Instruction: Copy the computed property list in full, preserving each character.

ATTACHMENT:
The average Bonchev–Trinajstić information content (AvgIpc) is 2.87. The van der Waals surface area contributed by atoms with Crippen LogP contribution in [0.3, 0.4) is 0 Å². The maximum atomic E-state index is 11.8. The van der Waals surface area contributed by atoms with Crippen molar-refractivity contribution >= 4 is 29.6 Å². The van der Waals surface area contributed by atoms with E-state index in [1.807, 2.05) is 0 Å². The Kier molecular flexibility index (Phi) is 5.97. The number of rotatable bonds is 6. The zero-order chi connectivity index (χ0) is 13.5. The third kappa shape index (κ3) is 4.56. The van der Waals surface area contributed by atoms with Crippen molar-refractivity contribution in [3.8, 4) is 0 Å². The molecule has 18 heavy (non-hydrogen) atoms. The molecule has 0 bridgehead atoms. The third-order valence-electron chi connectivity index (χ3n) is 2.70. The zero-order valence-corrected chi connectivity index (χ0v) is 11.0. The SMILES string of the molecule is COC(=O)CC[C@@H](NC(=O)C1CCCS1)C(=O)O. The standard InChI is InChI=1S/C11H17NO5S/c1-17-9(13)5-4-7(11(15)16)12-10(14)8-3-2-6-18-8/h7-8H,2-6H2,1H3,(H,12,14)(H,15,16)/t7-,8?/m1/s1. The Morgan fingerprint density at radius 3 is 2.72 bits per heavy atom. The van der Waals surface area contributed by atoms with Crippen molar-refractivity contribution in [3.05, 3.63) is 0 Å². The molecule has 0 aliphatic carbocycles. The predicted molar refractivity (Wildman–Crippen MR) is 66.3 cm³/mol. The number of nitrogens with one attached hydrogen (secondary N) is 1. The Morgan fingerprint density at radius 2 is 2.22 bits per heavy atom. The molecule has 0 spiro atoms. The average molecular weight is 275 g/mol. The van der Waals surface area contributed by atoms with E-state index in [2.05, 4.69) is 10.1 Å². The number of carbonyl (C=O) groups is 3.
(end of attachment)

The average Bonchev–Trinajstić information content (AvgIpc) is 2.87. The van der Waals surface area contributed by atoms with Crippen LogP contribution in [0.3, 0.4) is 0 Å². The maximum atomic E-state index is 11.8. The van der Waals surface area contributed by atoms with Crippen molar-refractivity contribution >= 4 is 29.6 Å². The van der Waals surface area contributed by atoms with E-state index in [1.807, 2.05) is 0 Å². The Kier molecular flexibility index (Phi) is 5.97. The number of rotatable bonds is 6. The zero-order chi connectivity index (χ0) is 13.5. The third kappa shape index (κ3) is 4.56. The van der Waals surface area contributed by atoms with Crippen molar-refractivity contribution in [3.8, 4) is 0 Å². The molecule has 18 heavy (non-hydrogen) atoms. The molecule has 0 bridgehead atoms. The third-order valence-electron chi connectivity index (χ3n) is 2.70. The zero-order valence-corrected chi connectivity index (χ0v) is 11.0. The SMILES string of the molecule is COC(=O)CC[C@@H](NC(=O)C1CCCS1)C(=O)O. The standard InChI is InChI=1S/C11H17NO5S/c1-17-9(13)5-4-7(11(15)16)12-10(14)8-3-2-6-18-8/h7-8H,2-6H2,1H3,(H,12,14)(H,15,16)/t7-,8?/m1/s1. The Morgan fingerprint density at radius 3 is 2.72 bits per heavy atom. The van der Waals surface area contributed by atoms with Crippen molar-refractivity contribution in [3.05, 3.63) is 0 Å². The molecule has 0 aliphatic carbocycles. The predicted molar refractivity (Wildman–Crippen MR) is 66.3 cm³/mol. The number of nitrogens with one attached hydrogen (secondary N) is 1. The Morgan fingerprint density at radius 2 is 2.22 bits per heavy atom. The molecule has 0 spiro atoms. The average molecular weight is 275 g/mol. The van der Waals surface area contributed by atoms with E-state index in [2.05, 4.69) is 10.1 Å². The number of carbonyl (C=O) groups is 3.